In a world where businesses are waking up to the importance of effective social responsibility and international companies are regularly teaming up with A-list celebrities to create impactful global campaigns, it is easy for smaller businesses to feel overwhelmed.
But effective Social Good should not just be left to the corporate giants. Studies have shown that in order to build a team of dedicated, loyal staff, companies should invest in a long-term strategy and you don’t have to be a mega corporation to make a positive impact in the community. Social good should be a priority for any business, regardless of the size.
Here are some tips on easy ways to incorporate Social Good into your business model without the need to enlist the help of an A-lister!
Consider your company’s mission, products, services and stakeholders. What do you already do to give back and how can you level this up? The best Social Good strategies align with a company’s pre-existing message and services. For example, Monzo, the popular banking app launched a feature which prevented users struggling with gambling addictions to carry out transactions with bookmakers.
They already had the technology to track spending and help users save money by restricting access to certain ‘pots’, they considered how they could use this to help their customers and the new feature was born. Over 25,000 customers signed up to the feature in the first 4 months and gambling transactions went down by 70%.
This campaign made sense as it played into their mission statement that ‘Monzo makes money work for everyone’ and their aim to give their customers greater control over their finances. You don’t need to be a big company like Monzo to consider the services your company already offers and how these can be used to help users or address a problem in the community.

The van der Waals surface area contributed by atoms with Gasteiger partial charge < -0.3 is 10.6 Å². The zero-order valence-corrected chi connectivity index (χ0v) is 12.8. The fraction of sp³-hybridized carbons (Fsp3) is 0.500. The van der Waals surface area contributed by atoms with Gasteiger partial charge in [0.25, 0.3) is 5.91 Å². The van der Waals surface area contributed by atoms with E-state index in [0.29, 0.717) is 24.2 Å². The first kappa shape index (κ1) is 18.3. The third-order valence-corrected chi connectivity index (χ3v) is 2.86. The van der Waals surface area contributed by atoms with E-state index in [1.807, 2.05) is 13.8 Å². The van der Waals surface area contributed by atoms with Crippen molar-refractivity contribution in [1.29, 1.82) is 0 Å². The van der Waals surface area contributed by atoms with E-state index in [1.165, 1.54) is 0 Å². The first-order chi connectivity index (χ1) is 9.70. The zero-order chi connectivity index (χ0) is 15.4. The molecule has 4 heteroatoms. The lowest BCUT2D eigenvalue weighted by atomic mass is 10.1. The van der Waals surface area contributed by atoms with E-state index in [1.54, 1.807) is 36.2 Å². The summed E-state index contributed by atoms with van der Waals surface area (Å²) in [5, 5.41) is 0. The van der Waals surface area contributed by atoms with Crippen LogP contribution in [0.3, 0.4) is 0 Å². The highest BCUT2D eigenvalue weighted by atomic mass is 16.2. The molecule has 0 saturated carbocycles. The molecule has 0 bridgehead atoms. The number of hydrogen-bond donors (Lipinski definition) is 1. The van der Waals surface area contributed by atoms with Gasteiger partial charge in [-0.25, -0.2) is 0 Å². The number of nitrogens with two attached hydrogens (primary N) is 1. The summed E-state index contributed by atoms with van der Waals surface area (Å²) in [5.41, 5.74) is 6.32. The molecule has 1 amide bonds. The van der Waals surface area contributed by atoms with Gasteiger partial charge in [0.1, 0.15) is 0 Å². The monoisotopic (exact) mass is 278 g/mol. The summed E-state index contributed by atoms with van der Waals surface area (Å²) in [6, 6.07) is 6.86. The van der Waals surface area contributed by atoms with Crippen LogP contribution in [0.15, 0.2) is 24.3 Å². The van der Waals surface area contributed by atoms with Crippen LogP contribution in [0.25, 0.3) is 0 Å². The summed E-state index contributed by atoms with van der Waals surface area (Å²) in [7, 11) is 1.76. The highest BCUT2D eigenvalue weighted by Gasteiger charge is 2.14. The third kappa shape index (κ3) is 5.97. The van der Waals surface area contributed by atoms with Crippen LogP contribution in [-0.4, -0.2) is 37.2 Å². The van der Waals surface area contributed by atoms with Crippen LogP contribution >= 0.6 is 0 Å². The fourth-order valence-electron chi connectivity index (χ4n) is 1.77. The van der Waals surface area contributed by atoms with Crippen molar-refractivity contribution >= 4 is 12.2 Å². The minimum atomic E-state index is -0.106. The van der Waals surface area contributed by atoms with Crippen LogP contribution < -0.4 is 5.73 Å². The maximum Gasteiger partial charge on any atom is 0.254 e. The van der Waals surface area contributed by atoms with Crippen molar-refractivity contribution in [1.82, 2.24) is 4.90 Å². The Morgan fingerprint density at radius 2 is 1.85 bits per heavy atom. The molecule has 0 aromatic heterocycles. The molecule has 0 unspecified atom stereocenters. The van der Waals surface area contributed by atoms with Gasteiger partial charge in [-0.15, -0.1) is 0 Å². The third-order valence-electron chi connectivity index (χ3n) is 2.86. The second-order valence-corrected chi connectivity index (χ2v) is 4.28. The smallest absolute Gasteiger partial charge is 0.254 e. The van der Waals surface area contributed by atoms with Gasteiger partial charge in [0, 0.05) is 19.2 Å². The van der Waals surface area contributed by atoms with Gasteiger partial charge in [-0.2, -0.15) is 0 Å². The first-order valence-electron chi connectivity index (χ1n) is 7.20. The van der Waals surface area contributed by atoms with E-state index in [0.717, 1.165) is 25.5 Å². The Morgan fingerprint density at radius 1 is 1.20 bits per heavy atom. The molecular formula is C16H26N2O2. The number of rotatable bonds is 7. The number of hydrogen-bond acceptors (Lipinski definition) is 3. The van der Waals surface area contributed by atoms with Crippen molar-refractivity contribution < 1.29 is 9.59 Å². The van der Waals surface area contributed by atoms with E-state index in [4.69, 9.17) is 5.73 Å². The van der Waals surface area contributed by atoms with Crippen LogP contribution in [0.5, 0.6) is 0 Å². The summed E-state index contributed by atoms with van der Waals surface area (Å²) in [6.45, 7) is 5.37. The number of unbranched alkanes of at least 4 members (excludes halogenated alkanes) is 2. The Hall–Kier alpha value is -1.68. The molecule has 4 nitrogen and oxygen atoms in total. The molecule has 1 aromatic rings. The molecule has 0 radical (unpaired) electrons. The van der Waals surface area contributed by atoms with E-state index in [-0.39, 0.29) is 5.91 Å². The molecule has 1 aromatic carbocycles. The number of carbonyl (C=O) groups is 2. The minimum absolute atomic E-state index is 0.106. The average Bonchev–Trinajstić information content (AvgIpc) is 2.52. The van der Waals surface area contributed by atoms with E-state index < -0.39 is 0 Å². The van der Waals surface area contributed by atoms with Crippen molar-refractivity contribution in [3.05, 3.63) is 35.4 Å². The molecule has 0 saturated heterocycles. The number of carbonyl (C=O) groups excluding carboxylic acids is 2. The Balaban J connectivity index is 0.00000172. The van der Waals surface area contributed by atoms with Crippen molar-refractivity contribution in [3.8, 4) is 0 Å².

Once you have identified the cause your company intends to address, do some research into the organisations that are already working in this field. They will know a lot more about this issue than you do and a successful charity/corporate partnership is an ideal opportunity for businesses to tap into the networks and information charities already possess to make a greater impact, and for charities to gain from additional publicity and access to a wider audience.
An example of this is Barratt Developments’ partnership with St Mungo’s charity to tackle homelessness in Scotland. The collaboration was launched by a donation to the charity which would secure funding for two Housing Management and Letting Officers for a year. These officers would work with 50 families and individuals at risk of homelessness to move them into a property they could call home.
Allowing your employees a certain number of days of paid leave to undertake volunteering opportunities is a great way to boost employee morale, help them develop professional and leadership skills and foster loyalty to the company.
A 2013 study showed that 42% of employees reported that an organisation’s participation in charitable activities influence their decision to work there and it has been shown that 85% of employees who volunteer feel more positive about their employer overall.
Employee volunteering schemes are truly beneficial for all involved: they help the company to attract new staff (especially the younger generations) and reach more clients and align to stakeholder goals while the employee may feel better appreciated as they have the chance to develop skills outside of work and give back to a cause they believe in.
By far the most effective Social Good strategies are those that include long-term goals, however if this is too much for your company at the moment, you can still make an impact on a smaller scale.
You can further encourage a mentality of giving in your company by matching donations that your employees give to their chosen charities each year.
Social Good is an integral part of business today, but it doesn’t need to be complicated and overwhelming. How will your company get involved?
Written by Betty Henderson